Big discounts boost eating out, but consumers still cautious - Capital Economics
UK Economics

Big discounts boost eating out, but consumers still cautious

UK Economics Update
Written by Thomas Pugh
Cancel X

The success of the Eat Out to Help Out (EOHO) scheme suggests that fears about the virus are not preventing activity. But as meals out only seem to be popular due to a heavy discount, consumers are still behaving cautiously. This restraint is part of the reason why we don’t expect consumption to reach its pre-pandemic level until 2023.

  • The success of the Eat Out to Help Out (EOHO) scheme suggests that fears about the virus are not preventing activity. But as meals out only seem to be popular due to a heavy discount, consumers are still behaving cautiously. This restraint is part of the reason why we don’t expect consumption to reach its pre-pandemic level until 2023.
  • The first week of the government’s EOHO scheme, which started on Monday 3rd August and gives a 50% discount on food and soft drinks up to £10 per head at many restaurants from Monday to Wednesday, has been a roaring success. The number of restaurant diners went from an average of 20% below last year’s level at the end of July to 20% above it by last Wednesday (5th August). (See Chart 1.) At face value, this suggests that our concerns that consumer spending will remain subdued for at least another two years might be overblown.
  • We have previously argued that the pandemic would damage households’ ability to spend as a rise in unemployment, despite the furlough scheme, and a drop in pay growth means that real disposable household incomes will fall by 6% peak-to-trough. (See here.) At the same time, households might be less willing to go out and spend and might prefer to build up their precautionary savings to protect against any future disruption to earnings. (See here.)
  • The more pressing concern, though, has been that fear of contracting the virus will keep consumers away from bars and restaurants. The Bank of England has flagged this as an area of concern saying that UK consumers were spending less than other countries at equivalent points of the recovery in July. And in a recent IPSOS/MORI poll, 64% of people said that COVID was a moderate or severe threat to them personally.
  • So the surge in the number of people dining out is comforting in that it suggests people are at least willing to venture out of their houses. And if consumers are willing to go back to restaurants in their droves, then they may not be too cautious about increasing other forms of social spending, such as in bars, cinemas and shops too.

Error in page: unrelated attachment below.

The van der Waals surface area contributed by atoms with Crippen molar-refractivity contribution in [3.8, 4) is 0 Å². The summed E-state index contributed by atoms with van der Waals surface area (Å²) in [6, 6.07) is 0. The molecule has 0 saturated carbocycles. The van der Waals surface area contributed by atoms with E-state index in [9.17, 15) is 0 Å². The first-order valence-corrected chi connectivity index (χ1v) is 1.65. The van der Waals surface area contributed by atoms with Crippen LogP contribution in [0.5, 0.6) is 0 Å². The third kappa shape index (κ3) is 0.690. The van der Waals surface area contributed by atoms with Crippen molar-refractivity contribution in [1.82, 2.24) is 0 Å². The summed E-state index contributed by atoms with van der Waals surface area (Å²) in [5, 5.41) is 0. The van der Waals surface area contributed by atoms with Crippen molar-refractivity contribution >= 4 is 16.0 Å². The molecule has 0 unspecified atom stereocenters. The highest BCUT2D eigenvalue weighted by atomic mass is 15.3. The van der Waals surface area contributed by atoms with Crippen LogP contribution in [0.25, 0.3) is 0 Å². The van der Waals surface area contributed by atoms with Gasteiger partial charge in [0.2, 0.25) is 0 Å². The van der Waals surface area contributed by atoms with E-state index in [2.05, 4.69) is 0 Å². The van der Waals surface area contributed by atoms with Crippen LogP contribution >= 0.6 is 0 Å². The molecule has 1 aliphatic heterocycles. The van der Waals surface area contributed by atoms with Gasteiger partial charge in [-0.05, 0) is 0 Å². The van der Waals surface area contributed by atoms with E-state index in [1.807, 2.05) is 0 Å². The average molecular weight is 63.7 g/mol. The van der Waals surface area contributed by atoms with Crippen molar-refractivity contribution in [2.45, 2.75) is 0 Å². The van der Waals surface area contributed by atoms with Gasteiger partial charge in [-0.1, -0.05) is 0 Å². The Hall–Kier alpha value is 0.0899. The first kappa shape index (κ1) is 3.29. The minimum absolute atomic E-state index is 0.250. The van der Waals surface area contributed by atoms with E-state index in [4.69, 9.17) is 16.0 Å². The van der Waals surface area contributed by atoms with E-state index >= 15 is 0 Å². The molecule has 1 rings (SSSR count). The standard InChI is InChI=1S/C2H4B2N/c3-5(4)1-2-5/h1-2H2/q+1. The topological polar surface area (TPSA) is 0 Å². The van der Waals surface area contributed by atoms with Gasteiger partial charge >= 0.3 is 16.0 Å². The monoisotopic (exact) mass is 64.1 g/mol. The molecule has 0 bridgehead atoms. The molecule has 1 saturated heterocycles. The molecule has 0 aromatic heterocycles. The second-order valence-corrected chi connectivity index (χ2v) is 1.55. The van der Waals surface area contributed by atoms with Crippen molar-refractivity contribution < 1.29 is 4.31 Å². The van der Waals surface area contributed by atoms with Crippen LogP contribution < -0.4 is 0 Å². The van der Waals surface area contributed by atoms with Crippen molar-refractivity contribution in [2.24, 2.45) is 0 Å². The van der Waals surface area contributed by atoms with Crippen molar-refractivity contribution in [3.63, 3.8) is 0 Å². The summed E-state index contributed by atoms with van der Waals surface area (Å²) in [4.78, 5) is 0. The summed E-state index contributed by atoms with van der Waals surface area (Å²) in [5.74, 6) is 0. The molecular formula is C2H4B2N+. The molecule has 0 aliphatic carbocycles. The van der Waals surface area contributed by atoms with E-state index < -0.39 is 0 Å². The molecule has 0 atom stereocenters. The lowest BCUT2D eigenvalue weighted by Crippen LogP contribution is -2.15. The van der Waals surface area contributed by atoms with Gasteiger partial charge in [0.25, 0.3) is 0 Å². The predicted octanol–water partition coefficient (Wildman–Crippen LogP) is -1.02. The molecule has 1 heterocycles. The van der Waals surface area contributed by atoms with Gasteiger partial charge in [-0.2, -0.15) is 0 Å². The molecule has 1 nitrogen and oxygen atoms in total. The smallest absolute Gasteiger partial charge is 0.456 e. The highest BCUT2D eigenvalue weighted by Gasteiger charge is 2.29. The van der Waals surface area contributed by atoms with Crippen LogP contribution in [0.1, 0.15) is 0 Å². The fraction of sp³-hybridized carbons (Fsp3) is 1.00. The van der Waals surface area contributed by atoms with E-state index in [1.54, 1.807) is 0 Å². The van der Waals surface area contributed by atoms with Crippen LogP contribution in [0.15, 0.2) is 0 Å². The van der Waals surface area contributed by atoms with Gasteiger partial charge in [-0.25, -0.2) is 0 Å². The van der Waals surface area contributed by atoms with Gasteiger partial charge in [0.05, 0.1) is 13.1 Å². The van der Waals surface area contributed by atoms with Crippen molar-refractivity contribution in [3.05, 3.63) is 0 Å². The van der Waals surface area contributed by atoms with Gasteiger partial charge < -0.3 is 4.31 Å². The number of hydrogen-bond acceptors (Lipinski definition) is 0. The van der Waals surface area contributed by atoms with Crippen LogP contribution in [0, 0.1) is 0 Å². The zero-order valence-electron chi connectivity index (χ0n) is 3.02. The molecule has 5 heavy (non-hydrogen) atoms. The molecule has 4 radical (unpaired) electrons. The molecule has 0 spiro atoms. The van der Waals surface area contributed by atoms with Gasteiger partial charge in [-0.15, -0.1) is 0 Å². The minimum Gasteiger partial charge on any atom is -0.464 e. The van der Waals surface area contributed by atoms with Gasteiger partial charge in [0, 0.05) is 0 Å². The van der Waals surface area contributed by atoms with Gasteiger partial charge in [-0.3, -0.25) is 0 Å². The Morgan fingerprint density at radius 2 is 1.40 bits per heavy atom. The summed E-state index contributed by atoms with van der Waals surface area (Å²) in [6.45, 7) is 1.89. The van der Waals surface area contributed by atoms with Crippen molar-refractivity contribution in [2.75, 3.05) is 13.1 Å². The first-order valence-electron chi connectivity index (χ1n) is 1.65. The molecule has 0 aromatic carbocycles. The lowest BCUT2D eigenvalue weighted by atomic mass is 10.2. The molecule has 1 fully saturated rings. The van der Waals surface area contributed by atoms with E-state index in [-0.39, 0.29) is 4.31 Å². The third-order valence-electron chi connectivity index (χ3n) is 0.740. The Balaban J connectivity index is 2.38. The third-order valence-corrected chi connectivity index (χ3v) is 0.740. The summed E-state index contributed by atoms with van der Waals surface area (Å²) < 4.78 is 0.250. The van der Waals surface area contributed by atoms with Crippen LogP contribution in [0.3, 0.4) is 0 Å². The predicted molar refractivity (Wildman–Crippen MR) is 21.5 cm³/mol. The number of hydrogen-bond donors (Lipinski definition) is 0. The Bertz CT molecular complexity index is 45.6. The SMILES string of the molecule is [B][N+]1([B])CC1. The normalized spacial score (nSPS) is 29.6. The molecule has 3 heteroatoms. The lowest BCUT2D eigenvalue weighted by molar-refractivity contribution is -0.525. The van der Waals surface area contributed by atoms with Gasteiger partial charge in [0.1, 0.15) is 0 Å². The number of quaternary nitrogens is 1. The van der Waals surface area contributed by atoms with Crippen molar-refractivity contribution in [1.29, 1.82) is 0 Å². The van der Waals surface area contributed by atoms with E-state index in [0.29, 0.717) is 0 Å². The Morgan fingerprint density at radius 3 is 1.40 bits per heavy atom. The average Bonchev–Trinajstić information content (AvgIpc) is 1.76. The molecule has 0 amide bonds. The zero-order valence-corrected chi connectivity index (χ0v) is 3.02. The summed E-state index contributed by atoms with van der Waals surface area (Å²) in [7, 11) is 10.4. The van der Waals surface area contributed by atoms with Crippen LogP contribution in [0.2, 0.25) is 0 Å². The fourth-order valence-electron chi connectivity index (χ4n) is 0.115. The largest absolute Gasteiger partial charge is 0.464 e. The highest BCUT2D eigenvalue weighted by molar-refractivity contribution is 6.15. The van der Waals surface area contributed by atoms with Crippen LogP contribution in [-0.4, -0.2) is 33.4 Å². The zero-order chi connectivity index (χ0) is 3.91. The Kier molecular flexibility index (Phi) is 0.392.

• However, the number of restaurant diners promptly dropped back to -20% y/y on Thursday 6th and Friday 7th August, when the EOHO discount was not available. Admittedly, it is reassuring that bookings didn’t drop back below -20% y/y, which suggests that the EOHO scheme isn’t just causing a shift away from meals from the weekend and people are actually eating out more. But the fact that they fell back so sharply indicates that people are still cautious and in some cases are only willing to spend when a big discount is on offer. Indeed, the drop suggests that, rather than fears about the virus, it is consumers’ ability and willingness to pay that are the real constraints on spending.
  • Overall, the success of the EOHO scheme suggests that consumers aren’t too scared of contracting the virus, which bodes well for spending on other social activities. But consumers still seem to be extra cautious about their spending. Indeed, consumer confidence remains well below its pre-pandemic levels. (See Chart 2.) As such, a full recovery in consumer spending is still some way off.

Chart 1: Restaurant Diners (% y/y)

Chart 2: EC Consumer Confidence (Balances)

Source: Opentable

Source: Refinitiv


Thomas Pugh, UK Economist, +44 7568 378 042, thomas.pugh@capitaleconomics.com